Cleaning the Screen

Doing something totally different — whether that means meditating, going for a walk, or quite literally, cleaning — stepping outside the obsessive thoughts and calculations brings that clear, bright, refreshing feeling back.

The perils of working at home most of the time are that the tasks to be done somehow manage to stretch to fill all the time available, and simultaneously it is often hard to start anything at all. The pressure caused by paying for childcare should focus my mind, but sometimes pressure is just pressure.

Basically, when I don’t have a structure imposed I find it takes so long to think one up and impose one on myself that it seems like a waste of time. It strikes me that this is the kind of thing people pay life coaches to help them with, and I could spend not only time and energy but also money on fixing this!

Just start the first thing and keep going, I think, and then a message pops up on Skype or I notice the pile of washing up, or that I haven’t got dressed yet, or someone demands something from me or I realise that if I don’t go outside the door soon it will be dark, or I get an uncontrollable urge to make another move on Scrabulous.

Yesterday this disorganisation and distraction reached critical mass. Even the decision whether to make a cup of coffee or not was becoming difficult for me. And then I just got up and got a cloth and cleaned the computer screen. While I was at it I cleaned several hidden corners, untouched for years probably by human hand or duster. When I sat back down, the screen was clear, bright, and refreshing, as it still is today. I switched it off and read a book.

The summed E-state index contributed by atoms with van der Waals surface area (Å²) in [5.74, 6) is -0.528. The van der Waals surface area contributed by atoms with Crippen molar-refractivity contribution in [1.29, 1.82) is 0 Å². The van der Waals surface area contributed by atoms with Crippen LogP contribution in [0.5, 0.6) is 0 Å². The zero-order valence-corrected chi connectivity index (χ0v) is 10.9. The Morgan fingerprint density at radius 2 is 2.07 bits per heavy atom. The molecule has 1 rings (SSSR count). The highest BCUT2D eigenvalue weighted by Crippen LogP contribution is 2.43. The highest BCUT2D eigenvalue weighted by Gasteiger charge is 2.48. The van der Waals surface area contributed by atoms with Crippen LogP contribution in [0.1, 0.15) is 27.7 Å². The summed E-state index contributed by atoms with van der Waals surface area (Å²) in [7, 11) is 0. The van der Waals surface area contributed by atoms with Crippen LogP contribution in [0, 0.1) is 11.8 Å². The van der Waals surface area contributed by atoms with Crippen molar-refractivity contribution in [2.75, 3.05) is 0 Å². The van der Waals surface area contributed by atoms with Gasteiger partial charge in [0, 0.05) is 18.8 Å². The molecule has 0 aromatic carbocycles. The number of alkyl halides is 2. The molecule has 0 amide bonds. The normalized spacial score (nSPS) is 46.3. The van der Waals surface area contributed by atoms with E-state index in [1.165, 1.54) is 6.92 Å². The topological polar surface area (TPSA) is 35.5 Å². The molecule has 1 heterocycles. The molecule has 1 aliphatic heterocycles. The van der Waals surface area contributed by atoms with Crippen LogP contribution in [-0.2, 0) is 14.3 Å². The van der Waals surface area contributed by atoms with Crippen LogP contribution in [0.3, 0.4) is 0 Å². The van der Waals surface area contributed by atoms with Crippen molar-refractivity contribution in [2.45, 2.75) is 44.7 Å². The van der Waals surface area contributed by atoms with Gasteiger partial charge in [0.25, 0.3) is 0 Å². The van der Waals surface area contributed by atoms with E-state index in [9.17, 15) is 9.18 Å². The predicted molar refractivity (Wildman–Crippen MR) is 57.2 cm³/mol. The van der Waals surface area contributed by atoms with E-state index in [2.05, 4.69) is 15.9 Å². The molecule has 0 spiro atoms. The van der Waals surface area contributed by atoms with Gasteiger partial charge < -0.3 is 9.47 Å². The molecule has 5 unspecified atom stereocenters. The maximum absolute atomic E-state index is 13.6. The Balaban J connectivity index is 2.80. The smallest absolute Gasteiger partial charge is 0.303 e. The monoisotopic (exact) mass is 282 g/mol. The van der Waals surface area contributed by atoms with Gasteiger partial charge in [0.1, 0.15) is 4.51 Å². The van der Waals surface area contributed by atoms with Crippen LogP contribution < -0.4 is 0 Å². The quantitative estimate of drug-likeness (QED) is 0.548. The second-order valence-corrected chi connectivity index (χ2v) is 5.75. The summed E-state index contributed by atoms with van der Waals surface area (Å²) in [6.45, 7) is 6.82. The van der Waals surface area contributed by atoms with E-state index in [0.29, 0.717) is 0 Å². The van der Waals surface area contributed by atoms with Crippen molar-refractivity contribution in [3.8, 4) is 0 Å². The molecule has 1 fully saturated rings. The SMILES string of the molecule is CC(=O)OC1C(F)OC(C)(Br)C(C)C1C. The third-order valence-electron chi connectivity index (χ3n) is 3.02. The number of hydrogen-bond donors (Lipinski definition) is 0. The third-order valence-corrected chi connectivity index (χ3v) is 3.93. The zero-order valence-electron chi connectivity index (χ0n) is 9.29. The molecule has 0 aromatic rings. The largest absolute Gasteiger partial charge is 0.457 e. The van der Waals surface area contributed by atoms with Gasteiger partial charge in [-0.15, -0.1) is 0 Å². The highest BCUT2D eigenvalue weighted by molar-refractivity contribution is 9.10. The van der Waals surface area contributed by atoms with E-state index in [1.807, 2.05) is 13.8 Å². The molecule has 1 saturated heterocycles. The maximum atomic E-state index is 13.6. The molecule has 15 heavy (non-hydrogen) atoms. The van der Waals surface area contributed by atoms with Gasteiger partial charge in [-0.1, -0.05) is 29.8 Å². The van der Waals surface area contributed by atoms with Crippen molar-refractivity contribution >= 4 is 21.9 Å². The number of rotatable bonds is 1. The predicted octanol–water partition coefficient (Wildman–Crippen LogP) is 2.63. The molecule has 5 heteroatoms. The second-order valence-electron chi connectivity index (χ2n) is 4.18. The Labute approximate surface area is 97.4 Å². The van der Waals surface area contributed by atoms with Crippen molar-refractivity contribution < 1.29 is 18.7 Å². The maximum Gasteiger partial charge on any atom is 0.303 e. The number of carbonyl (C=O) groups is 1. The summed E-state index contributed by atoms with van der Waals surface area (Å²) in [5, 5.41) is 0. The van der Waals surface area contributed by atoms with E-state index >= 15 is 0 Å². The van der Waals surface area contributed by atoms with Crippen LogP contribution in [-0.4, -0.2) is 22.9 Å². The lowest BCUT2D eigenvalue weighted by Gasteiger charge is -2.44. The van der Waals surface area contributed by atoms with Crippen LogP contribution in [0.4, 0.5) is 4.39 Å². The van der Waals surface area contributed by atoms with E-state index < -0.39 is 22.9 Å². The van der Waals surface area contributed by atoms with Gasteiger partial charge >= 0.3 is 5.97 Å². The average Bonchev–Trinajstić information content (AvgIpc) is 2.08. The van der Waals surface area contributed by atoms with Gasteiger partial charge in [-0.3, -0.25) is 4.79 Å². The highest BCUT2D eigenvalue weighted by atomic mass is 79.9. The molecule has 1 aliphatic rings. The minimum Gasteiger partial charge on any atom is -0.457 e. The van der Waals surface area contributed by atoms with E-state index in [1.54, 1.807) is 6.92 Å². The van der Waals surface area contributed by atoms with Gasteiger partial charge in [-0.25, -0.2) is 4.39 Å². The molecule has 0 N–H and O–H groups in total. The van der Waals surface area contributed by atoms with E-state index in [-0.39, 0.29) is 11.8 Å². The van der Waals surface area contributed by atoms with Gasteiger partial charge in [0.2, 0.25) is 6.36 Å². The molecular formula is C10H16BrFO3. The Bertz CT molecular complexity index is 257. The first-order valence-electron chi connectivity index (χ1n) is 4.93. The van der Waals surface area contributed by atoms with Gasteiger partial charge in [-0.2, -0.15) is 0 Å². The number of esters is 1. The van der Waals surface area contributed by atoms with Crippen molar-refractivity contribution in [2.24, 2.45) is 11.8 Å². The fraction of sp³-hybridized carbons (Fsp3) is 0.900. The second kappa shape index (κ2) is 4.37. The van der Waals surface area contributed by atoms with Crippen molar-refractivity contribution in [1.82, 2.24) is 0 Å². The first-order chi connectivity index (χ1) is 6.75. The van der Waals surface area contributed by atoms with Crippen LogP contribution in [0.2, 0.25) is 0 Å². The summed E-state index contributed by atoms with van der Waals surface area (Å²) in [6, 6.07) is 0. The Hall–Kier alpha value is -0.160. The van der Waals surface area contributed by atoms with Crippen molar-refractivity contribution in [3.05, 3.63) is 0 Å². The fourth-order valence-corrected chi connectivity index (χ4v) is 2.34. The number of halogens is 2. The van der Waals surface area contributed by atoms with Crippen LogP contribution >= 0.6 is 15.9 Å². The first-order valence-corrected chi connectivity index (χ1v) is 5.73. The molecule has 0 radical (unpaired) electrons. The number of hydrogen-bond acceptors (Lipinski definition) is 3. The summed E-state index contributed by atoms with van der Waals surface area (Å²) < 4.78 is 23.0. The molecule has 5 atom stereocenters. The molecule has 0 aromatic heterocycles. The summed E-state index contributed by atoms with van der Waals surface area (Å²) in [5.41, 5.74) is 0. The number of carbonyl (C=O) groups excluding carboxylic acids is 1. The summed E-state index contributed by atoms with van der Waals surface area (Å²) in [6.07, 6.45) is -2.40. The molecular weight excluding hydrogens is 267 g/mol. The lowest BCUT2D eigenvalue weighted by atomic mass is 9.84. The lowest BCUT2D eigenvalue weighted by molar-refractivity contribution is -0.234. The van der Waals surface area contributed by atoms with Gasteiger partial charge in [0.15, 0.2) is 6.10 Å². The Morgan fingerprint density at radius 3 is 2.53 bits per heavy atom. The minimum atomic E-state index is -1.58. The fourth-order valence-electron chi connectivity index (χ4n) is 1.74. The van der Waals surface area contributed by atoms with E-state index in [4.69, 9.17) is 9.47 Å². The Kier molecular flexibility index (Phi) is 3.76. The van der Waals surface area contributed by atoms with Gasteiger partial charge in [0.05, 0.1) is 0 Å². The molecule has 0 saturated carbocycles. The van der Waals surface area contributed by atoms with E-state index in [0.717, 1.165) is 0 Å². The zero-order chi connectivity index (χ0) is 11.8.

When my thoughts become too much, when I pile the pressure on myself from every side, I can always remember that my brain also has a screen, and when it is covered in grime and neglected, it can’t see outside properly and starts chasing its own tail.

Doing something totally different — whether that means meditating, going for a walk, or quite literally, cleaning — stepping outside the obsessive thoughts and calculations brings that clear, bright, refreshing feeling back. It cleans the screen.

All clinical material on this site is peer reviewed by one or more clinical psychologists or other qualified mental health professionals. This specific article was originally published by on and was last reviewed or updated by on .

No Comments Yet on “Cleaning the Screen”

Would you like to start a discussion on “Cleaning the Screen”?

Overseen by an international advisory board of distinguished academic faculty and mental health professionals with decades of clinical and research experience in the US, UK and Europe, CounsellingResource.com provides peer-reviewed mental health information you can trust. Our material is not intended as a substitute for direct consultation with a qualified mental health professional. CounsellingResource.com is accredited by the Health on the Net Foundation.

Copyright © 2002-2023. All Rights Reserved.